Study Shows Brazil as Strong Player in Global Contact Center Outsourcing Market
July 19, 2007
No matter your personal opinion on the outsourcing of jobs to offshore locations, either through contracted vendors or establishing overseas operations, the reality is that for some companies, the practice is making sense. As a result, we will continue to see companies moving their contact center operations offshore.
While the first assumption may be that the center is moving operations to India, the end destination could be thousands of miles from this dominant market. In fact, Brazil is regarded as one of the four key catalysts among the BRIC (Brazil, Russia, India China) nations that are driving service globalization.
Brazil has shown success in both service export and internal economic expansion, according to Zagada Institute’s Brazil Executive Call Center Report 2007: An Emerging Sourcing Giant. Driving this success is the country’s emphasis on contact center Business Process Outsourcing (BPO) and IT services.
Brazil represents the largest economy for Latin America, as well as the region’s largest contact center or voice-based BPO agent population of just over 200,000 agents. This is a significant increase from the agent base of 55,000 in 2001. Brazil’s overall contact center BPO and IT outsourcing revenue is estimated to be US$2.4 billion with about 10 percent generated from international contracts.
According to Zagada projections, the country is on track to have 350,000 agents by the end of 2007, although the country has seen a slow don in its average annual growth rate in the sector. The report reveals that while Brazil has more than 1,000 call center operators, the market is highly segmented with 10 larger centers generating under 20 percent of the market’s revenues.
A larger percentage of Brazil’s centers use advanced e-mail and collaboration customer interaction technology when compared with the U.S. and Europe. Over US$2 billion in revenues are generated by the industry, with 90 percent represented by internal outsourcing and companies who manage their own centers. Roughly 10 percent of revenues are generated from international markets led by the U.s. and followed closely by Europe and Asia.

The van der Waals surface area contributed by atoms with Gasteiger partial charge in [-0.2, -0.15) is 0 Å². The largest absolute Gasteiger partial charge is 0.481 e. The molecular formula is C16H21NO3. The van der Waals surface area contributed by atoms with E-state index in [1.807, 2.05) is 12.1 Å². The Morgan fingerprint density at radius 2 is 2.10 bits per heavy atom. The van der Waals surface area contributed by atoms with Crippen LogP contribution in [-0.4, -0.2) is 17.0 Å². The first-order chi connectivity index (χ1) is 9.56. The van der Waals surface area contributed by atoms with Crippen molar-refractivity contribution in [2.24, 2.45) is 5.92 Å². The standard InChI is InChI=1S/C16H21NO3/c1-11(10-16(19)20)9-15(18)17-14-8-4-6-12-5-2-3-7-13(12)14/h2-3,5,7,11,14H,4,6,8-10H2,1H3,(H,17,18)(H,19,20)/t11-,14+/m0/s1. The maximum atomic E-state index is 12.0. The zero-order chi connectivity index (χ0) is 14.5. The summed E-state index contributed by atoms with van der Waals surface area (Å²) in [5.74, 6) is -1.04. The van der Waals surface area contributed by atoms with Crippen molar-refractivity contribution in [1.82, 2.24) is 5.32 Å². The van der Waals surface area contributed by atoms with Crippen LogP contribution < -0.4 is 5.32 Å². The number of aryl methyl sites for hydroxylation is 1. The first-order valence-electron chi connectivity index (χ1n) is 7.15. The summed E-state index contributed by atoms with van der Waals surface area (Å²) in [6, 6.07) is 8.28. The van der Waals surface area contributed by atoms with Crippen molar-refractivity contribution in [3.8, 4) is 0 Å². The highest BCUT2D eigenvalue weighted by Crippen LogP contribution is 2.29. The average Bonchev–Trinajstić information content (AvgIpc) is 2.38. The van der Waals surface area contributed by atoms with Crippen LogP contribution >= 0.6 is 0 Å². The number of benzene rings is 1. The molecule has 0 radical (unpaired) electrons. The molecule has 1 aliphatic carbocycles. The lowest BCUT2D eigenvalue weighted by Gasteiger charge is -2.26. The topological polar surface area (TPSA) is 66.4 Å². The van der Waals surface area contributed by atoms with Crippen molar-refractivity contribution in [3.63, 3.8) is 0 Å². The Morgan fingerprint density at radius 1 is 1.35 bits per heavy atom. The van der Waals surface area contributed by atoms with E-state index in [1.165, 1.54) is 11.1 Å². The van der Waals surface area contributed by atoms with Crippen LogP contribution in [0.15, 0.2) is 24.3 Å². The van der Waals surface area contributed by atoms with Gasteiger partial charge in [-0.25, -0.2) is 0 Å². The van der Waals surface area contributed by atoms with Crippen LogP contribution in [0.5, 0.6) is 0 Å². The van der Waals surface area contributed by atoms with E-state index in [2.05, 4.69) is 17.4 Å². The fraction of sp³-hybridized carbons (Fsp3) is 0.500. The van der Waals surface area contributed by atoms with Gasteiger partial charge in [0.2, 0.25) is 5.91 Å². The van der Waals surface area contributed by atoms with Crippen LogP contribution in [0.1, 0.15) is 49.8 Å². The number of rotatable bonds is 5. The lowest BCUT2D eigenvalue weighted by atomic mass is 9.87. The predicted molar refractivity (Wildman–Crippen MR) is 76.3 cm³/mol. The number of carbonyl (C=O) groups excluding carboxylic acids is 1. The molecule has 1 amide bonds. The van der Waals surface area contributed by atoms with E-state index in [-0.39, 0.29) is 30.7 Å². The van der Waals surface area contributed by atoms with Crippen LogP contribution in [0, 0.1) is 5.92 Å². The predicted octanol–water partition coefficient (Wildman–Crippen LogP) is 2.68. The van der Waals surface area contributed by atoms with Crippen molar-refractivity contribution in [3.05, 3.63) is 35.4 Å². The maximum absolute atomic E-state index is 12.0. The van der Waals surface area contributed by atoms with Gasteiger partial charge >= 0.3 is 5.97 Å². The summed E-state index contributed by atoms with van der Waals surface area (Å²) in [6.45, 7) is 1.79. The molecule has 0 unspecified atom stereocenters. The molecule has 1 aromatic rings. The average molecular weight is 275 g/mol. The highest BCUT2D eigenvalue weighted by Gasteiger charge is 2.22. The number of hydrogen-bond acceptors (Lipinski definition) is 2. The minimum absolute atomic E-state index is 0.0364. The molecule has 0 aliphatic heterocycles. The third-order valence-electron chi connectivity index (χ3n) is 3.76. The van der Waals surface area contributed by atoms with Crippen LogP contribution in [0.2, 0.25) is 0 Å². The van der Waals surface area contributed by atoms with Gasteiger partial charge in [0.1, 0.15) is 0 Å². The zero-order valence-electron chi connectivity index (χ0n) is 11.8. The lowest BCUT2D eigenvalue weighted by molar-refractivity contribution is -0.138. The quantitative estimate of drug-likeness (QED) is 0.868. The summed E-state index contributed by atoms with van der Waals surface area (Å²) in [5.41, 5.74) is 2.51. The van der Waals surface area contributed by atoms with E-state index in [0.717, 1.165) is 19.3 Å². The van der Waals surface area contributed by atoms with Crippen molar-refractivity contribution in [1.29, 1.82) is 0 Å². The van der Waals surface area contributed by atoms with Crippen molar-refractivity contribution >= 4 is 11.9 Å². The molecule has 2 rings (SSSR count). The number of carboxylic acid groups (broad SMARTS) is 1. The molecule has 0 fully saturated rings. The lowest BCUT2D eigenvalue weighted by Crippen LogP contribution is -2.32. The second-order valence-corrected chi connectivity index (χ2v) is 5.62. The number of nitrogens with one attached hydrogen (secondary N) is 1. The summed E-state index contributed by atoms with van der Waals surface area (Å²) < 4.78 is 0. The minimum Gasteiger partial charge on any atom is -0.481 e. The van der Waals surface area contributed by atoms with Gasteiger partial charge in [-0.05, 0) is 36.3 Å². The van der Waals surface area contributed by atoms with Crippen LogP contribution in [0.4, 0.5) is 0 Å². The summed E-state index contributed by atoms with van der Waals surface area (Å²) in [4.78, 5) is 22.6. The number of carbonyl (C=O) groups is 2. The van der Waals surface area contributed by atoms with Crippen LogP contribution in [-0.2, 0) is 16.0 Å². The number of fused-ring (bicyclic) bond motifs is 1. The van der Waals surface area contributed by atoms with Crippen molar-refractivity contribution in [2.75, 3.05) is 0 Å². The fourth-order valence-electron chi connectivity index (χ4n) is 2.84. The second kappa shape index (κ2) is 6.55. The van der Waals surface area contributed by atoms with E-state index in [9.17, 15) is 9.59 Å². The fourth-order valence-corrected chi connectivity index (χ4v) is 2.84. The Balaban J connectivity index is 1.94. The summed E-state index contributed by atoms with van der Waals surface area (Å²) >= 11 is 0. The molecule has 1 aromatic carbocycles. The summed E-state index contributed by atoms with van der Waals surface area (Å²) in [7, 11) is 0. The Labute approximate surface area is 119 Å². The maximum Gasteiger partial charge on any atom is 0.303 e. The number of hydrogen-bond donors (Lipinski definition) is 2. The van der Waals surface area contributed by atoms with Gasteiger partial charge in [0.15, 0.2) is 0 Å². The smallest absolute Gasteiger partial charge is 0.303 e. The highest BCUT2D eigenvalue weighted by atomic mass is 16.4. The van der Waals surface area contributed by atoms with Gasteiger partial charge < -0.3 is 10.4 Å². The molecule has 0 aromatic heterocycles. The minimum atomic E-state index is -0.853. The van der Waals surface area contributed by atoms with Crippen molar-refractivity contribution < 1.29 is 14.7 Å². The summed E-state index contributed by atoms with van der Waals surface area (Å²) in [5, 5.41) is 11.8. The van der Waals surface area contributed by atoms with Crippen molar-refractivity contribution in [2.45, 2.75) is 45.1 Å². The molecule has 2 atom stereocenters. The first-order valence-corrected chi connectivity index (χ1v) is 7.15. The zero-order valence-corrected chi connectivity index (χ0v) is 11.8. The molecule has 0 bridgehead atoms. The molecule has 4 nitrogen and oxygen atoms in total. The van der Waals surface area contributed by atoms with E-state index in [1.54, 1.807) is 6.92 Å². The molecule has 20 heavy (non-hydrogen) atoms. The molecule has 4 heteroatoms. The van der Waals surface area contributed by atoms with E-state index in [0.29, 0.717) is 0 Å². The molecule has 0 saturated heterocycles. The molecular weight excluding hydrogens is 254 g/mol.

Available skilled talent is always an issue for companies considering an offshore location for their contact center. Close to 300 of Brazil’s almost 2,000 universities and institutions of higher learning serve the Sao Paulo-Rio axis and graduate 1.2 million students each year. As a result, BPO companies considering Brazil will have access to a steady source of talent.
Zagada found that although Brazil offers a large internal market and an expanding contact center BPO and IT sector, the country also faces a number of internal and external challenges. Internal challenges include rising inflation rates, increasing wages and high levels of software piracy rates. The government projects a 5 percent GDP 2007 growth rate, while most analysts agree on a range under 4 percent.
Susan J. Campbell is a contributing editor for TMC and has also written for eastbiz.com. To see more of her articles, please visit Susan J. Campbell’s columnist page
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